An interview with 3PEACE following their recent performances at SAVAGE Sounds and Rare FM Spotlight.

How would you guys introduce 3Peace to someone who’d never heard of you before?

We tend to say ‘jazz-fusion-cum-electronic-music’ these days, but we’ve always struggled with that neat little summary people often expect from a band! We always stress the dance-element to it though, that being really one of the main motives for this project.

You’ve only been performing since the summer, and your first show was the new 3WD Festival. How was that for you? And how does the festival compare to more recent shows you’ve played?

Well first of all, thank you to 3WD for having us! It’s an amazing new festival for anyone that hasn’t heard of it and it was a really big deal for us in getting this group off the ground. We’d only been playing together for just under two months, so we had no idea how it’d go down. We’d done a lot of rehearsals in my bedroom and there was this big question of ‘Is anyone going to like this, or is this some total nonsense dream attempt to throw together a bunch of random shit we like?!’ It went down really well though, and it was a massive confidence boost that drove us to really pursue more gigs in London… It was also where we met the 12th Isle boys [Glaswegian record label/DJ collective] and from that spawned our trip up to play in Glasgow the other week – so I guess as a first gig it couldn’t have gone much better!

You’ve been described as Placebo fused with Drexciya – do you agree with this comparison? What elements of genre and influences do you find most important to the project? Or do you prefer not to focus on these things?

Yeah we see it! Or at least we want to see it… Both of those groups are legendary in their own rights to us, so it was a great compliment. We want to clarify that they were not talking about ‘90s alt-rock Placebo though, it’s ‘70s jazz-fusion Placebo! And to be likened to Drexciya, as opposed to more typical jazzy house/electronic fusions is really awesome, since we do love more esoteric sounds and genres within electronic music. In a way what I think defines our way of making music is that it’s a ‘jazz approach’, but the materials approached and worked on range from breakbeat-based jungle to electro, techno, hip-hop and ambient music. All played live, all structured and improvised on in a jazz manner, but broad-based in where we’re taking the influence from.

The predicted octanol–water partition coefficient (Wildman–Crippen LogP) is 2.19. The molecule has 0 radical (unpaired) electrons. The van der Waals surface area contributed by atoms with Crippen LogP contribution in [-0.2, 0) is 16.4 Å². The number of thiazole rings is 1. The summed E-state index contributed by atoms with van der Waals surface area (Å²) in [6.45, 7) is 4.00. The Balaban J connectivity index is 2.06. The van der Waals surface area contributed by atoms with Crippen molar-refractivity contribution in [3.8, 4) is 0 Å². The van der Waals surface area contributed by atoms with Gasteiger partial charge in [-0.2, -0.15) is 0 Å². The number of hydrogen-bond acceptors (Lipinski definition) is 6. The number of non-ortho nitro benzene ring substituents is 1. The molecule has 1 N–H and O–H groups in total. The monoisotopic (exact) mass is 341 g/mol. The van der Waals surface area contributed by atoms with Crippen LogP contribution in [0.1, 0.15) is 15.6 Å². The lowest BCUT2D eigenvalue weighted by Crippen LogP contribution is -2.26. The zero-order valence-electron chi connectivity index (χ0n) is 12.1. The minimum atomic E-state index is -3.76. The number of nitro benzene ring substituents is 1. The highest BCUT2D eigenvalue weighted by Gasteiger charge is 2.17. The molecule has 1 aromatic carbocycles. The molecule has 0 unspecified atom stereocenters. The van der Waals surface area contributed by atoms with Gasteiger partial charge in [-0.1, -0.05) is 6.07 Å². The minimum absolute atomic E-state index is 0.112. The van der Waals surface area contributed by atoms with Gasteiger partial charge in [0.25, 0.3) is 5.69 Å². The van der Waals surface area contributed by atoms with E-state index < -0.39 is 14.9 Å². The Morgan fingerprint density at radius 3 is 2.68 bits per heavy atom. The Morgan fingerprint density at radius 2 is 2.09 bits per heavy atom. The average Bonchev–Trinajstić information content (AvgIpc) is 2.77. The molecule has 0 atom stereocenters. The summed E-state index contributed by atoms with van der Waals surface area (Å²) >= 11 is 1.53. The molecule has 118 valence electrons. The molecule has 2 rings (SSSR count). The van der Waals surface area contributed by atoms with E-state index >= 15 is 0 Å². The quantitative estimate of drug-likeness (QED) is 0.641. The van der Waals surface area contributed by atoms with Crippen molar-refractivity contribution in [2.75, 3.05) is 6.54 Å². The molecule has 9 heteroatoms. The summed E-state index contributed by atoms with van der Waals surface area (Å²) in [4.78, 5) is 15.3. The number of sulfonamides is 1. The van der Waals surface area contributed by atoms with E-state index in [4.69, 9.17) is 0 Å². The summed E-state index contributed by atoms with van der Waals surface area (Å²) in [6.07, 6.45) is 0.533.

You organised and sold out your own show at Club Makossa in September – how important do you consider creating your own immersive nights, rather than just playing a thirty-minute set?

We’re big fans of the independent party, the DIY approach to music promotion and events. For us at least it allows you to create an overall vibe throughout the night, a vibe that fits our sound and complements it, drawing from that same pool of influences but creating coherence within that. The reason, for instance, we booked DJ Whaleshark is because he knows us and our music well and he responds to that – the musical response is what it’s all about. Whether it’s the dialogue within the band or the dialogue between bands and DJs, that’s really what makes music and putting on shows great. Dialogue is central to how we create music – it all comes out of sitting down and jamming out a musical conversation with different vocabularies.

What drew you to your eclectic instrumentation and sound?

It was partly through sitting down and making what we could with the gear we had– a few synths, drums, percussion and sax. We took the approach of jamming it out with those elements and seeing what came of it, so the sound is partly shaped by the abilities and limitations of each of those bits of gear. From a stylistic point of view though each of us brings a personal leaning and aesthetic into the mix – our own particular flavour. That’s what makes it interesting for us in a way, the tunes feel like they’re being dragged in different directions – part jazz, part techno, part whatever really, but they make some kind of sense too.

You also recently played in Glasgow – how did this compare to your London shows? Was there a difference in audience and their reception of your music?

Glasgow was amazing. The crowd was great and the whole night was a really good vibe. It felt different to London, less self-aware and stand-offish. It was the biggest gig we’ve played and a very different event to our other gigs – with us being the only live act playing alongside the 12th Isle DJs, and playing peak time around 1-2AM. It gave us more of an opportunity to really approach it from a dance perspective – trying our best to maintain that kind of momentum and energy that keeps dancefloors moving.

As 2017 is coming to an end, what are your plans for the next year of 3Peace?

Gigs! We’re only 6 gigs deep so far so right now we’re just trying to get out there and get the word out. That said, we’re also thinking more carefully about the kind of gigs we’re playing, since like we said the club setting is one we want to be tapping into more as well. Recording ideas are ticking over, but that isn’t something we’re rushing into… And we’re thinking about hosting more nights like the one at Makossa, looking to get other performers involved and potentially create some collaborative work out of those evenings. Looking to get some other elements to drop into the dialogue!

Find 3Peace on Facebook and catch them at their next show HERE.